“I thus accept the situation as it is and will seek a miracle no longer. I am happy when I think of you” (25 October )
“It is terrible to be able to almost count on my fingers the number of times in my life that I shall see you again” (9 November );
These love-filled letters were exchanged by Marcel Duchamp (1887-1968) and Maria Martins (1894-1973).
They were sold in 2006 at Sotheby’s in Paris.
How could the twentieth century’s most cynical and mischievous artist express this kind of depth of feeling?
The story begins like this. Around 1943 while Marcel Duchamp is in New York, he meets a Brazilian artist – the wife of the Brazilian ambassador to the United States – named Maria Martins.
She is married, of course, but very liberal and rebellious.
She develops a unique form of sculpture merging expressionism and surrealism, touching on themes of suffering, torment and irresistible attraction.
Her work was exhibited by Jeffrey Deitch and André Emmerich, among others, in New York in 1998.
Before that, the greatest modern Brazilian art dealer Jean Boghici, a fascinating carioca (whom I was introduced to by my friend, the great collector of documents on the avant-garde artists, Paul Destribats, who died last October), also organized an exhibition dedicated to her in 1997.
Around the time of the Documenta 13 in 2012, the then-director of the great German Art event Carolyn Christov-Bakargiev dedicated a space to Maria Martins.
In 2013, the museum of modern art in São Paulo finally celebrated their home-grown artist with a retrospective.
But most significantly, a Brazilian documentary came out in 2017 focusing on the life and work of the artist.
I had the opportunity to view it during São Paulo’s “Art Week” at the end of August. The film, which is very comprehensive, was made by Elisa Gomes and is entitled: “Maria: Não esqueça que eu venho dos trópicos” (“Maria: Don’t Forget I Come From the Tropics”).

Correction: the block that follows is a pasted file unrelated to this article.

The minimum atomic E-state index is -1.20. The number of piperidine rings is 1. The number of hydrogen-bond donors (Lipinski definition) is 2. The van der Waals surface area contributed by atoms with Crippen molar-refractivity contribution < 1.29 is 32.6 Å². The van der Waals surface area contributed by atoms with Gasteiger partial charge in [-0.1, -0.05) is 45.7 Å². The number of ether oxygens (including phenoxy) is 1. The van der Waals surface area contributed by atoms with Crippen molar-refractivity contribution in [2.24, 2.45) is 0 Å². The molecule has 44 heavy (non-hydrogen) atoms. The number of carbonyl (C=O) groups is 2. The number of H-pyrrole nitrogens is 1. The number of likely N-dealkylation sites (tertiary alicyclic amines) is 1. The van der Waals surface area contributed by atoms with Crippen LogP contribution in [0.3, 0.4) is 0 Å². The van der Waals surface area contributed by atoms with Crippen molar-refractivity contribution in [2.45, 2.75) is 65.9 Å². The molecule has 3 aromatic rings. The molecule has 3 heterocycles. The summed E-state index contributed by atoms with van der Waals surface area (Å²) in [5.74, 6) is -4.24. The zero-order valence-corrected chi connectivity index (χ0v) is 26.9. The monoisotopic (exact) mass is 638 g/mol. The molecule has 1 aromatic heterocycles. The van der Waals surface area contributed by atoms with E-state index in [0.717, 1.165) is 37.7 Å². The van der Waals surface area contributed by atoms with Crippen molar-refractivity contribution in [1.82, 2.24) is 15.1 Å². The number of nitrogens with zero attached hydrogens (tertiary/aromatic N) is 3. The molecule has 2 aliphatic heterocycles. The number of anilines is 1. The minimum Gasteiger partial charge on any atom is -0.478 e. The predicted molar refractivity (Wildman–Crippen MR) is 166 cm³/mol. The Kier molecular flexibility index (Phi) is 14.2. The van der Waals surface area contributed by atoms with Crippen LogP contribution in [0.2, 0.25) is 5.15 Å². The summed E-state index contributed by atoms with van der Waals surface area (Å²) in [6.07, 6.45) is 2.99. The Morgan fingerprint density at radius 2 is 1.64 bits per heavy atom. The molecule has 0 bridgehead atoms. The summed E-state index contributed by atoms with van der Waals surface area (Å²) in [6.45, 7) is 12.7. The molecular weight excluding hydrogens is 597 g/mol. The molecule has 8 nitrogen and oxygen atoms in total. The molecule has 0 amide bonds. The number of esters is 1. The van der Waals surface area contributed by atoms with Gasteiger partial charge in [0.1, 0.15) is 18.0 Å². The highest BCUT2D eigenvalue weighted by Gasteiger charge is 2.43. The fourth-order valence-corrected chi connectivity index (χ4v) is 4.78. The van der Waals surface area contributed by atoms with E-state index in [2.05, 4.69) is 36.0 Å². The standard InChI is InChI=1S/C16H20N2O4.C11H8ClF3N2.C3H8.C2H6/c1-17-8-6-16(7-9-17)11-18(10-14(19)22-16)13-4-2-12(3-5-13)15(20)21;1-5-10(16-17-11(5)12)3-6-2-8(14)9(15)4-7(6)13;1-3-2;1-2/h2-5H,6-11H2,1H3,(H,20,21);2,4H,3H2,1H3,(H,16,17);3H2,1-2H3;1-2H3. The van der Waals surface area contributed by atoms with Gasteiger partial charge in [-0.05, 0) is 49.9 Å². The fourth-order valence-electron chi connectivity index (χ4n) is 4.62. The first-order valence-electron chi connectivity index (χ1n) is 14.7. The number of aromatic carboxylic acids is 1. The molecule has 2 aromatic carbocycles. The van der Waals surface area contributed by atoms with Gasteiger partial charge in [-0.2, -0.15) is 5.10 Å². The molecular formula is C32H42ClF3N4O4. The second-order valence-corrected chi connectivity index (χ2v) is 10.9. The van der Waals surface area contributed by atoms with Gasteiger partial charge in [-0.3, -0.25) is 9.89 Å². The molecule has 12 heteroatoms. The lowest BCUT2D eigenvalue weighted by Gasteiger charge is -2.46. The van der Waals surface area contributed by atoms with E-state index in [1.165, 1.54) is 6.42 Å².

We might reproach its overly dramatic music and the reading of texts by famous Brazilian actors, which somewhat weighs down the narrative.
The film allows for the detailed discovery of key elements of the artist’s life, which touch upon the great Marcel Duchamp and which we find in part in the standard biography of Marcel Duchamp published in French in 2007. (“Marcel Duchamp, la vie à crédit” by Bernard Marcadé).
Maria is the archetypal femme fatale who would bewitch the glacial Duchamp. She writes to him in a poem in French:
“For a long time even after my death / For a long time after your death / I want to torture you / I want the thought of me like a flaming serpent / to coil around you body without burning you / I want to see you lost, asphyxiated, wandering in the mist…
And Marcel did wander, for the greatest hymn to his love for Maria lies in the creation over 20 years of his final artwork, “Étant donnés”, which can be seen today at the Philadelphia Museum of Art.
The three-dimensional representation of the female body was modelled on Maria Martins.
So was the breast from “Prière de toucher”, an exhibition catalogue from Paris in 1947 where the cover depicts a breast in relief.
Their relationship gradually broke down, but Marcel Duchamp would have another of his major artworks, his “Grand verre”, installed in Philadelphia opposite a window overlooking one of Maria’s sculptures, “Yara”, which depicts a naked woman emerging from a river.
The proof of an eternal love harboured by the most cynical artist of all time.
“MARIA – Don’t Forget I Come from the Tropics” will be shown in the Brazilian Film Festival in Paris at L’Arlequin (Rue de Rennes) on the 8 April.
In the extracts we can see:
– Paulo Herkenhoff: curator and art critic
Curator of the 23º and 24º Biennial São Paulo (1996 and 1998).
In 1998 he exhibited Maria Martins’ artworks.
– Michael Taylor: Chief Curator Deputy Director for Art and Education of the Virginia Museum of Fine Arts.
He was the curator of the exhibition Marcel Duchamp: Étant donnés (2009) at the Philadelphia Museum and author of the catalogue.
-Celso Frateschi: the actor reads Duchamp’s letter to Maria
-Malu Mader interview the team of Conservation Department at Philadelphia Museum of Arts
-Mario Cravo Jr: well-known Brazilian sculptor
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